Peter Osborne, who writes for The Spectator, gave the 2009 Sir Keith Joseph Memorial Lecture for the Centre for Policy Studies recently and its well worth reading (see here for a copy). In particular, there is a key idea which he explores which is worth repeating.
There is a new kind of politics which has emerged post Bush (41) and John Major which involves what might be termed a post-modern view of facts. Politicians and the chattering class has abandoned the idea that there is an independent reality “out there” which can be independently verified and assessed. The new political epistemology moves us from truths that can be proven and verified or falsified to narratives that can be constructed.
Lord Mandelson, the British cabinet Minister (for the third time) and ex EU Commissioner, speaks of the need to “create the truth” - of building a story that is compelling and enables the government to act. For him, narrative has the appearance of reality. The old dictum that “comment is free but facts are sacred” (C P Scott, editor at one time of The Guardian) is no longer the case, since in many cases (school standards, emission reporting, global warming, number unemployed) facts are “fitted” to the narrative. Even such simple things as the tracking of temperature from monitoring stations across the world are “adjusted” to fit the narrative of climate change.
What happens when this occurs is that Government lives in a parallel universe from those of us who still think that there is an independent reality out there that can be verified and that we seek to understand through science. They pursue policies – whether about climate change or schools, health care or grizzly bears – which are based on their own narratives and their own “fitted” data.
Barrack Obama is looking like a master of this skill. His “green economy” and the creation of millions of new jobs is an example of this. As experience elsewhere has shown – see my blog post on Spain below – each green job usually leads to the loss of between 3 and 4 jobs elsewhere in the economy and also increases either government expenditure or debt and leads to higher energy costs and more energy poverty. But the narrative sounds good and, there is no doubt, Obama believes it. There will be an army of public servants committed to demonstrating that the narrative is true, whatever it takes it terms of manipulation of data.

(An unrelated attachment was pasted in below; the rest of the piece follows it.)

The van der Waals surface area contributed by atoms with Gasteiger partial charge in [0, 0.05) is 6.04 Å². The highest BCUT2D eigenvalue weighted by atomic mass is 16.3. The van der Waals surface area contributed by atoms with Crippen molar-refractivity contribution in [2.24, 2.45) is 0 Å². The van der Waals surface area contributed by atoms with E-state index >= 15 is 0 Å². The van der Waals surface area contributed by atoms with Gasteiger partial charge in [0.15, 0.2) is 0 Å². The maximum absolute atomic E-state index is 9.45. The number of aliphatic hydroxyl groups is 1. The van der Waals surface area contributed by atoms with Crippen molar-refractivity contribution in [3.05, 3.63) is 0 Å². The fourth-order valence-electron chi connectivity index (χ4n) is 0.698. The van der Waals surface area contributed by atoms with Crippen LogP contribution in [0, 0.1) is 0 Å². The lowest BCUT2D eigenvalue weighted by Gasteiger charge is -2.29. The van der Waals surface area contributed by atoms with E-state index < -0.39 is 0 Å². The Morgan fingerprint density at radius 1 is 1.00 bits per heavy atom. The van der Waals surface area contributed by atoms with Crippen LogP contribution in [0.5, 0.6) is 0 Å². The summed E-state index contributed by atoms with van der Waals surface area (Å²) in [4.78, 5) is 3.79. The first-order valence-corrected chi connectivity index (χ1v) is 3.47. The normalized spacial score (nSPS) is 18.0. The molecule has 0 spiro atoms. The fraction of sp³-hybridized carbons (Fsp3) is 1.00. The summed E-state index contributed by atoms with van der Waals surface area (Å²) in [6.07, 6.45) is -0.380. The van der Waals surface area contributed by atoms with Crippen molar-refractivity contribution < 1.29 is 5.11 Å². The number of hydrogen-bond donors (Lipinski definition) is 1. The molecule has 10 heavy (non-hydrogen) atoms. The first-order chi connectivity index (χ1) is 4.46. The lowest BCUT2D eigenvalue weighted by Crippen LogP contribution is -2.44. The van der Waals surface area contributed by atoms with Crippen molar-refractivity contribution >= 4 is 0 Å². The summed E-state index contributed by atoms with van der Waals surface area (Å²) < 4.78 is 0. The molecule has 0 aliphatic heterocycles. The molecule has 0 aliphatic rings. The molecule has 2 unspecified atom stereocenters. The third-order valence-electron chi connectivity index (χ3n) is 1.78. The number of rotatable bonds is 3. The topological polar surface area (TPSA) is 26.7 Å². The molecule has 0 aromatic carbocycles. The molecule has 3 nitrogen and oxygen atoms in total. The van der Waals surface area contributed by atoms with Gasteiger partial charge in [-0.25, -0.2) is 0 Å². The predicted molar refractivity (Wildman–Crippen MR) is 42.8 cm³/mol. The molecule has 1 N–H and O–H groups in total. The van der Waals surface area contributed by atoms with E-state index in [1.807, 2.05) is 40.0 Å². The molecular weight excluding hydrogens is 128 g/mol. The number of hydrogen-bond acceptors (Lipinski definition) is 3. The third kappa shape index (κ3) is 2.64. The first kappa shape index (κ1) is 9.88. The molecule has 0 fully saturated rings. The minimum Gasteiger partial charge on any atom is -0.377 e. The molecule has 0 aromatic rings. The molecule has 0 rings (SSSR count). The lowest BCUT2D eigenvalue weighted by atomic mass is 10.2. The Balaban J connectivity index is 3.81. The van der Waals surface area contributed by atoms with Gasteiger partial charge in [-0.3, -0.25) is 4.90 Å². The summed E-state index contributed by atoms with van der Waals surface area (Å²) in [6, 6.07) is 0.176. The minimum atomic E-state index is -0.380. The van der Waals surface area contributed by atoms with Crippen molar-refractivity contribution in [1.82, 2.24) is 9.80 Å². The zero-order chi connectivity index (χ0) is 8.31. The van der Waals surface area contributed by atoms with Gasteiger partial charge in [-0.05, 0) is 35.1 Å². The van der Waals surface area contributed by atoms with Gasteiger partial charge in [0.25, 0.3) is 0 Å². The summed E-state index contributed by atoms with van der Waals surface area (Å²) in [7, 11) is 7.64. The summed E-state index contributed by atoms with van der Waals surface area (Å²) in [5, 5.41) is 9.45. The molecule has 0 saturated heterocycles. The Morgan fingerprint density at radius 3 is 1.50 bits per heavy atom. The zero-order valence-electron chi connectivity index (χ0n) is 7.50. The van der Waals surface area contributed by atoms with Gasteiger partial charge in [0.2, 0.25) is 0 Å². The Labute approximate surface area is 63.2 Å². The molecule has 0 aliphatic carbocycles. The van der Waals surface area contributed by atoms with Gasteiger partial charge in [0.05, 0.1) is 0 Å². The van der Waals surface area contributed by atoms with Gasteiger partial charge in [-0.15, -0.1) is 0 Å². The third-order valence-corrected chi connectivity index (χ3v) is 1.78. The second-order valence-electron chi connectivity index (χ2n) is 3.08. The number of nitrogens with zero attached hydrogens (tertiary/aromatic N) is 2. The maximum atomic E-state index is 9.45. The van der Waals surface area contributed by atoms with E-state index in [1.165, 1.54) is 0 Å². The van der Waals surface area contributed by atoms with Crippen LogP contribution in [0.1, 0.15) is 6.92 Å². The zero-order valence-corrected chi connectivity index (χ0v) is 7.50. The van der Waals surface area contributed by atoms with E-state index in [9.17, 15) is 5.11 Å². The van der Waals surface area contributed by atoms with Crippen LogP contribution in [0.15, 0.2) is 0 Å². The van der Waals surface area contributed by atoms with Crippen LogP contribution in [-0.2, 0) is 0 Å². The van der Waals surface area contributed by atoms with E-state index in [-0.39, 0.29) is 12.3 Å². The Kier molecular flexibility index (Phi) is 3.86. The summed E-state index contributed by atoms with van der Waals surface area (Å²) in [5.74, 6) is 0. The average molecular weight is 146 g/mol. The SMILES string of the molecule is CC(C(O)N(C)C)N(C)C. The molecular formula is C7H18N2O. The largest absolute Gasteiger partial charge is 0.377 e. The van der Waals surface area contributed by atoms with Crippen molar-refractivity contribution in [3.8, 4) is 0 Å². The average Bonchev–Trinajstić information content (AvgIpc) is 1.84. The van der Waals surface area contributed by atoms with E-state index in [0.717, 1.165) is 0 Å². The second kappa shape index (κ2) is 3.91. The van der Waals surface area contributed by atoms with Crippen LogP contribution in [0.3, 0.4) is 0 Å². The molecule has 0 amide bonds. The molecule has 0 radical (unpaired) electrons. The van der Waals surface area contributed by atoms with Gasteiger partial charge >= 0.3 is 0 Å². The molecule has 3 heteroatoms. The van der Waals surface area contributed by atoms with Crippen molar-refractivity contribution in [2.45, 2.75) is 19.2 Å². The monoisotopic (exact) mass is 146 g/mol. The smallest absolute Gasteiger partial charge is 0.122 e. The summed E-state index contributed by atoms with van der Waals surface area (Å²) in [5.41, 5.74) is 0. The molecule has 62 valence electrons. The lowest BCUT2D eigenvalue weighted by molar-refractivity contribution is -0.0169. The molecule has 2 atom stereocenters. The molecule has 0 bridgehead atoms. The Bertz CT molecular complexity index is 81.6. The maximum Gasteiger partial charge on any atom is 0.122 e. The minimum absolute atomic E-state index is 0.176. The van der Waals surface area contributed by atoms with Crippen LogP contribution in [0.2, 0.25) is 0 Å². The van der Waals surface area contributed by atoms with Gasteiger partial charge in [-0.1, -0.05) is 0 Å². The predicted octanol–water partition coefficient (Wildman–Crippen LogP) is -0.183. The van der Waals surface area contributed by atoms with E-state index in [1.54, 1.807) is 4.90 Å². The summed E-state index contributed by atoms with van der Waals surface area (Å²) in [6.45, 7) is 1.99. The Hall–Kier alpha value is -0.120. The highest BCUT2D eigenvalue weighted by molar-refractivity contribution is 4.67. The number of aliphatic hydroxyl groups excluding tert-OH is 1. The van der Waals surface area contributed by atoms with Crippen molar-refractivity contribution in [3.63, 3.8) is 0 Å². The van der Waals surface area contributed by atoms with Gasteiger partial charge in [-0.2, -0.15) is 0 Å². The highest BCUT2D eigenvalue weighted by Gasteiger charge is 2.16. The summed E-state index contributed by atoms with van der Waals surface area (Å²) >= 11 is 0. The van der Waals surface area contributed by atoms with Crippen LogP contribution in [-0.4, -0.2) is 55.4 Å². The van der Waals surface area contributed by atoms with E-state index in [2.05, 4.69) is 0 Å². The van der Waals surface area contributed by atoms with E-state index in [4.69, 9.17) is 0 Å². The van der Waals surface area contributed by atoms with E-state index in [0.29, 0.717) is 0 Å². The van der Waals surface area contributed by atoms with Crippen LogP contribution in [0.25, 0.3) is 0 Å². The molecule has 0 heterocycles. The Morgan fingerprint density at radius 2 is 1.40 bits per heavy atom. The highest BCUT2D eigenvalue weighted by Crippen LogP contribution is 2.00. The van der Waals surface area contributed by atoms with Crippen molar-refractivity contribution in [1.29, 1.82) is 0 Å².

Margaret Thatcher made the point in her Sir Keith Joseph Memorial Lecture some years ago that “integrity lies in the conviction that it is only on the basis of truth that power should be won – or indeed can be worth winning”. With the new truth’s based on post-modern narratives, ordinary citizens are now doing the work of public servants in ferreting out the truth and making clear what, as far as they can tell, the facts are. For me, this means a genuine focus on a few things that matter and the exploration of these “as if” my task as a writer was the pursuit of truth. It is what used to be the guiding principle of the public service which, in this new age, appears to lose its way in an attempt to appease the current master as opposed to serving the public. While this view of the public service is not true for all (and there are notable exceptions to this view), it is true often enough to be a cause for concern.